With paired reads, there will tend to be cases where both reads in the pair are quality trimmed (P) and cases where one of the paired reads was discarded and one was kept (U). The reads are separated accordingly into the following files:

we find the output files (P or U specified accordingly as described above):

reads.left.fq.gz.P.qtrim.gz     
reads.left.fq.gz.U.qtrim.gz
reads.right.fq.gz.P.qtrim.gz
reads.right.fq.gz.U.qtrim.gz

and Trinity will leverage the properly paired (P) reads for assembly, after first running the in silico normalization on the trimmed reads as described below.

Assembling Large RNA-Seq Data Sets (hundreds of millions to billions of reads)

Note, as of Nov, 2016, in silico normalization in Trinity happens by default.

If you have especially large RNA-Seq data sets involving many hundreds of millions of reads to billions of reads, in silico normalization is a necessity.

Options related to in silico normalization include:

#  --no_normalize_reads            :Do *not* run in silico normalization of reads. Defaults to max. read coverage of 50.
#                                       see '--normalize_max_read_cov' under full usage info for tailored settings.
#                                       (note, as of Sept 21, 2016, normalization is on by default)
#
################################################################################ 
####  In silico Read Normalization Options ###
#
#  --normalize_max_read_cov <int>       defaults to 50
#  --normalize_by_read_set              run normalization separate for each pair of fastq files,
#                                       then one final normalization that combines the individual normalized reads.
#                                       Consider using this if RAM limitations are a consideration.
#

If you are interested in running the normalization utility outside of Trinity, you can run it directly as described: Trinity Insilico Normalization.

Minimizing Falsely Fused Transcripts Derived from Gene Dense Genomes (using --jaccard_clip)

If your transcriptome RNA-seq data are derived from a gene-dense compact genome, such as from fungal genomes, where transcripts may often overlap in UTR regions, you can minimize fusion transcripts by leveraging the '--jaccard_clip' option if you have paired reads. Trinity will examine the consistency of read pairings and fragment transcripts at positions that have little read-pairing support. In expansive genomes of vertebrates and plants, this is unnecessary and not recommended. In compact fungal genomes, it is highly recommended. As part of this analysis, reads are aligned to the Inchworm contigs, read pairings are examined across the Inchworm contigs, and contigs are clipped at positions of low pairing support. These clipped Inchworm contigs are then fed into Chrysalis for downstream processing.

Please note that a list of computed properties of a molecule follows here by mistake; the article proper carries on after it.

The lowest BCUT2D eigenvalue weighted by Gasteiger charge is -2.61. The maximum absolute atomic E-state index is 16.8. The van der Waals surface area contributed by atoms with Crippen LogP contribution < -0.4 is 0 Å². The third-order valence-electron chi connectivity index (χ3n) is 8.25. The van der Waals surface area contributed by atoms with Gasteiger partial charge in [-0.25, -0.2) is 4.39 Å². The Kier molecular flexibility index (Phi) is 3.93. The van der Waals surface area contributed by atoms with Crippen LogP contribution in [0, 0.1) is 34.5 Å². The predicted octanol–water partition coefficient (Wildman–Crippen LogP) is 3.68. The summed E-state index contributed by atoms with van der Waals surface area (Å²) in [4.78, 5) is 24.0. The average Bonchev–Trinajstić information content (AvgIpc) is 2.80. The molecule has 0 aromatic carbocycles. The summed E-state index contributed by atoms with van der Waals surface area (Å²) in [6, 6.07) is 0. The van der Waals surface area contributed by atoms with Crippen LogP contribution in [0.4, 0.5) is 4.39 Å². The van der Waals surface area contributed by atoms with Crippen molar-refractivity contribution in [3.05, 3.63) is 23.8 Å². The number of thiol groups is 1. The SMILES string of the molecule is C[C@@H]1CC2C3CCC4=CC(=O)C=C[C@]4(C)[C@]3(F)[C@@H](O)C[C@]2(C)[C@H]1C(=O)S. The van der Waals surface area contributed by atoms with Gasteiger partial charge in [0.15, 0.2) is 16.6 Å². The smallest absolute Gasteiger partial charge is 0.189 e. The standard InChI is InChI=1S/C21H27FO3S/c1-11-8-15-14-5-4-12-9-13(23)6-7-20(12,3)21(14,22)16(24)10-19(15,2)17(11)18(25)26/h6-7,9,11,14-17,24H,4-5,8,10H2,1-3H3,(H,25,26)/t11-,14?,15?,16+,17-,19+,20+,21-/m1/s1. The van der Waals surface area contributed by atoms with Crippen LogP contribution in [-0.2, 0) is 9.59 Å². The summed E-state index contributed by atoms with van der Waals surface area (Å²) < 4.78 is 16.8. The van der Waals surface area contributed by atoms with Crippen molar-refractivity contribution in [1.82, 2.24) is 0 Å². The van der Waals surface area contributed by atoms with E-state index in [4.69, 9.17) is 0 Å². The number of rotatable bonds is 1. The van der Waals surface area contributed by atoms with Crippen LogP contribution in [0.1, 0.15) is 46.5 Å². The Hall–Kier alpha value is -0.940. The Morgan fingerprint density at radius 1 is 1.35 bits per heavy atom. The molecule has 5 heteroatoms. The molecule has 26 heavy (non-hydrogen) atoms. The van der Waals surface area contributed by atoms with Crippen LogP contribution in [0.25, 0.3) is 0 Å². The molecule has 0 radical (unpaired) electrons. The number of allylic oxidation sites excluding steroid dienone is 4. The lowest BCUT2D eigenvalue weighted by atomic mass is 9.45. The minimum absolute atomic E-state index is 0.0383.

Note, by using strand-specific RNA-Seq data alone, you should greatly mitigate the incorrect fusion of minimally overlapping transcripts.

[OPTIONAL] Adapting Trinity to a computing grid for massively parallel processing of embarrassingly parallel steps

Trinity has many parallel-components, all of which can benefit from having multiple CPUs on a single server, but there are also cases such as in Chrysalis and Butterfly where tens of thousands to hundreds of thousands of commands can be executed in parallel, each having independent inputs and outputs. These naively-parallel commands can be most efficiently computed in the context of a compute farm, submitting each of the commands (or batches of them) to individual nodes on the computing grid.

To launch the parallel jobs onto your computing grid, you (simply?) need to have a way of launching a set of commands onto your computing platform. This should be a script that you have (or write) that can take a single parameter: a file that contains the list of commands to execute. It should also ensure that all commands complete successfully. Specify the path to your script via the '--grid_exec' parameter. This is described in the Trinity usage (under Trinity --show_full_usage_info) as so:

#  --grid_exec <string>                 :your command-line utility for submitting jobs to the grid.
#                                        This should be a command line tool that accepts a single parameter:
#                                        ${your_submission_tool} /path/to/file/containing/commands.txt
#                                        and this submission tool should exit(0) upon successful 
#                                        completion of all commands.
#
#  --grid_node_CPU <int>                number of threads for each parallel process to leverage. (default: 1)
#
#  --grid_node_max_memory <string>         max memory targeted for each grid node. (default: 1G)
#
#            The --grid_node_CPU and --grid_node_max_memory are applied as 
#              the --CPU and --max_memory parameters for the Trinity jobs run in 
#              Trinity Phase 2 (assembly of read clusters)
#
#

If you're interested in using a flexible grid submission system to facilitate such submissions to a computing platform, you might have a look at http://hpcgridrunner.github.io/.

If you use HPC GridRunner with Trinity, the command would look like so:

Trinity ...  --grid_exec "/path/to/hpc_cmds_GridRunner.pl --grid_conf your_grid_conf -c"

See the HPC GridRunner documentation for info related to configuring it for use with your compute farm. So far, we've had successful reports of use with LSF, SGE, SLURM, and PBS, and example configurations are provided.